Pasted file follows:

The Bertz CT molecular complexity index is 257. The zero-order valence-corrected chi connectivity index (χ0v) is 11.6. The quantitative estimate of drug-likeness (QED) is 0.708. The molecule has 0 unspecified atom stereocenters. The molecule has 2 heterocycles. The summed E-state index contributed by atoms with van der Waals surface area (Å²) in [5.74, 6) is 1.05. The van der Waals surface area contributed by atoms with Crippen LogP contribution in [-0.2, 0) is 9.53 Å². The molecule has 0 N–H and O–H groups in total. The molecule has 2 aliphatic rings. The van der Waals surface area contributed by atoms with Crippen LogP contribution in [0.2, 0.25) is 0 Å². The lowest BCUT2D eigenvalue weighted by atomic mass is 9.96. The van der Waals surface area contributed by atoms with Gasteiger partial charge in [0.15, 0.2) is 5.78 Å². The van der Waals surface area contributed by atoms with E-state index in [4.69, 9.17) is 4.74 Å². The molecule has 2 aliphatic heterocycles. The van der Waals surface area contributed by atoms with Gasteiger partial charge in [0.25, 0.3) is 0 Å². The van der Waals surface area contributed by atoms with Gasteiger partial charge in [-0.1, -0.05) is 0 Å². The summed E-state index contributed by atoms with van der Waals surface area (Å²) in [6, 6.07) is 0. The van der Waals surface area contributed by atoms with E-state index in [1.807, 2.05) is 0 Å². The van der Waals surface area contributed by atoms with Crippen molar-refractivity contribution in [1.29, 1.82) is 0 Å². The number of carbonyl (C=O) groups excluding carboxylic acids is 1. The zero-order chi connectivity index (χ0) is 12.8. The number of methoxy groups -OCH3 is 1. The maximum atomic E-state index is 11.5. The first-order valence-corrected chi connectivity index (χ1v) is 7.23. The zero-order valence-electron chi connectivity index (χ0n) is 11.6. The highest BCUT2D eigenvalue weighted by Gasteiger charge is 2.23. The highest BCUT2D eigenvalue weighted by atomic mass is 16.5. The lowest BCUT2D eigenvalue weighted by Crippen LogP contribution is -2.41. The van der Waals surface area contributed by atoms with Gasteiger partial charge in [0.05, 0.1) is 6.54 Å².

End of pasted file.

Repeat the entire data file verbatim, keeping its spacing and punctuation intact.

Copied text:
The Bertz CT molecular complexity index is 257. The zero-order valence-corrected chi connectivity index (χ0v) is 11.6. The quantitative estimate of drug-likeness (QED) is 0.708. The molecule has 0 unspecified atom stereocenters. The molecule has 2 heterocycles. The summed E-state index contributed by atoms with van der Waals surface area (Å²) in [5.74, 6) is 1.05. The van der Waals surface area contributed by atoms with Crippen LogP contribution in [-0.2, 0) is 9.53 Å². The molecule has 0 N–H and O–H groups in total. The molecule has 2 aliphatic rings. The van der Waals surface area contributed by atoms with Crippen LogP contribution in [0.2, 0.25) is 0 Å². The lowest BCUT2D eigenvalue weighted by atomic mass is 9.96. The van der Waals surface area contributed by atoms with Gasteiger partial charge in [0.15, 0.2) is 5.78 Å². The van der Waals surface area contributed by atoms with E-state index in [4.69, 9.17) is 4.74 Å². The molecule has 2 aliphatic heterocycles. The van der Waals surface area contributed by atoms with Gasteiger partial charge in [0.25, 0.3) is 0 Å². The van der Waals surface area contributed by atoms with Gasteiger partial charge in [-0.1, -0.05) is 0 Å². The summed E-state index contributed by atoms with van der Waals surface area (Å²) in [6, 6.07) is 0. The van der Waals surface area contributed by atoms with E-state index in [1.807, 2.05) is 0 Å². The van der Waals surface area contributed by atoms with Crippen molar-refractivity contribution in [1.29, 1.82) is 0 Å². The number of carbonyl (C=O) groups excluding carboxylic acids is 1. The zero-order chi connectivity index (χ0) is 12.8. The number of methoxy groups -OCH3 is 1. The maximum atomic E-state index is 11.5. The first-order valence-corrected chi connectivity index (χ1v) is 7.23. The zero-order valence-electron chi connectivity index (χ0n) is 11.6. The highest BCUT2D eigenvalue weighted by Gasteiger charge is 2.23. The highest BCUT2D eigenvalue weighted by atomic mass is 16.5. The lowest BCUT2D eigenvalue weighted by Crippen LogP contribution is -2.41. The van der Waals surface area contributed by atoms with Gasteiger partial charge in [0.05, 0.1) is 6.54 Å².